Even the seating outside the Gutenberg Museum in Mainz is type-related.
Even the seating outside the Gutenberg Museum in Mainz is type-related.


The Gutenberg Museum is the big reason to visit – you can see one of the original Gutenberg bibles, as well as replicas of the original printing press. A walk around the lovely old town is well worth it. Check out the cathedral dating from the 10th century, and Wood Tower and Iron Tower – medieval structures that used to form part of the old city wall. Mainz is on the Rhine river, so you could catch one of the river cruises from here, or just enjoy a walk along this historic waterway. Mainz is an easy 30-40 minutes by train from Frankfurt. I have a whole post over here on what to do with kids in Mainz for the day.

Rhine Valley

There are several different ways of seeing the middle Rhine valley (pictured at the top of the post), full to bursting with castles. Take a Rhine river cruise (affiliate link), and relax with a coffee or a glass of wine while you watch this UNESCO World Heritage site go by.  You could also rent a car, which allows you to stop off at the smaller castles and investigate. Or take the train to Koblenz or Cochem, the bigger towns in the valley, and relax and enjoy the view as the train follows the river. The sides of the valley are nearly all carpeted with vineyards, and it’s a breathtaking sight with castles perched on the hilltops in the autumn as the leaves change, but it’s beautiful in the summer too. It’s worth noting that not all the castles are open to visitors.

The oldest house in Bacharach

Bacharach am Rhein

If you want to pick one town on the middle Rhine for a picturesque afternoon, Bachrach is an excellent choice. You can still see parts of its town wall from 1344, as well as beautiful half-timbered houses throughout the small town – the oldest house still standing is from 1368 (pictured above). You can follow the old Roman road to Burg Stahlbeck above the town. Originally built in the 12th century, this poor castle was captured eight times through the Thirty Years’ War, but was not completely destroyed until 1689 during another war with France. It was rebuilt in the 1920s, and has been a youth hostel ever since. You yourself can stay overnight in Burg Stahlbeck, waking up to gorgeous views over the Rhine. You can catch a direct train from Frankfurt, and it takes about an hour and 15 minutes – look for the direct route, there are other options but they will take much longer!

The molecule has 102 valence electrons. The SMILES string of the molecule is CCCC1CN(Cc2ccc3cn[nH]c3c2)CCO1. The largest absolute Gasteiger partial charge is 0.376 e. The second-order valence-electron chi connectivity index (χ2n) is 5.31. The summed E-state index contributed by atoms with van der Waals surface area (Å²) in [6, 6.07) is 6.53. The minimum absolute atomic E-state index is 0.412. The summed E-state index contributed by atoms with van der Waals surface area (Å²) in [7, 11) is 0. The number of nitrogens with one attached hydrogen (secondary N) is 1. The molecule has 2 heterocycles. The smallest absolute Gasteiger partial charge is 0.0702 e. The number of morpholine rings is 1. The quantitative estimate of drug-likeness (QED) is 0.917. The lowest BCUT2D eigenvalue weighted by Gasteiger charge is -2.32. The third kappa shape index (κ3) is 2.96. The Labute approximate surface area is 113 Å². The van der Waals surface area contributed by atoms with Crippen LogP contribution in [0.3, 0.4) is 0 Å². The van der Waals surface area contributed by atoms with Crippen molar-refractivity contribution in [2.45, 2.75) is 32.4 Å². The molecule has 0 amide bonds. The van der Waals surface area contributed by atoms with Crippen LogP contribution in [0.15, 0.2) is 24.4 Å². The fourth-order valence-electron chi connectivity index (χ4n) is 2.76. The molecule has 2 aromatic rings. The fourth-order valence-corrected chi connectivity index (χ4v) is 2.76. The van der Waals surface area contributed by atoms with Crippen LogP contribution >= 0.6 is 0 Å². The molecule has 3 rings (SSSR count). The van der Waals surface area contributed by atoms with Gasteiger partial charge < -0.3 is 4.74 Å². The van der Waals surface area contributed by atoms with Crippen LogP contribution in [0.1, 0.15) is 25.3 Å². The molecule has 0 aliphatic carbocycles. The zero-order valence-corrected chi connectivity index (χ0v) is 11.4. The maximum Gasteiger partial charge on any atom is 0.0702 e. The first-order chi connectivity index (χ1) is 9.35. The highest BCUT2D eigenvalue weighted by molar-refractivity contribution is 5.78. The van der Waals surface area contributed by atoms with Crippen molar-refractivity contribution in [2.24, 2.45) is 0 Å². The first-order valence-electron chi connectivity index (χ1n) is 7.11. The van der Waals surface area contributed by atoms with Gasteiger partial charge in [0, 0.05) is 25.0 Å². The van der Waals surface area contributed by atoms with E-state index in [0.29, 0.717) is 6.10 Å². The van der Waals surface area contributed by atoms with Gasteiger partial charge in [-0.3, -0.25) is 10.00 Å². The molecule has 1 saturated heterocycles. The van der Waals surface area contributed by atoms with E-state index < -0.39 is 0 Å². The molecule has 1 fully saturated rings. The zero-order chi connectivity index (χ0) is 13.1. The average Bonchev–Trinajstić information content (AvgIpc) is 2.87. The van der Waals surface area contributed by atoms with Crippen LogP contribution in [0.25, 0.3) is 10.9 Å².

Hessenpark Open-Air Museum

About an hour on the train from Frankfurt is the glorious Hessenpark. Over 100 historic buildings have been moved to this site over the past 50 years and painstakingly reassembled using appropriate materials. There are shops, restaurants, exhibitions, and interiors set up to show you what life was like in this region 200-400 years ago. There’s even a hotel on-site so you can wake up to the sounds of regional roosters crowing. Open-air museums are terrific with kids, as they can run around and explore at their own speed. There’s a great playground and farm animals all over. Read my full guide to visiting the Hessenpark.

Stroll along the Oos in Baden-Baden


The famous spa town of Baden-Baden is at the top of the Black Forest. Take advantage of the natural thermal springs with a leisurely tour through the Caracalla Therme. A full complex of pools, steam rooms, and saunas, you pay a day or half-day rate for access to whole site (with a bit higher rate if you’d like to take in the clothing-free German spa area). Downstairs where everyone wears bathing suits, you can swim into the outdoor portion of the pool, or stay inside, trying out the hot pools, cold pools with waterfalls, the hammam steam room or the brine inhalation room. Once you’re sufficiently cleansed, wander the town looking in the windows of the upscale shops, and have a meal on one of the terrace cafes. If the thermal baths aren’t your thing, there is also the excellent modern art gallery Museum Frieder Burda, and the famous casino. Baden-Baden is about an hour and half by train from Frankfurt.

PS – Need help with packing for Germany? I’ve got you covered for packing for your Germany trip in spring or summer.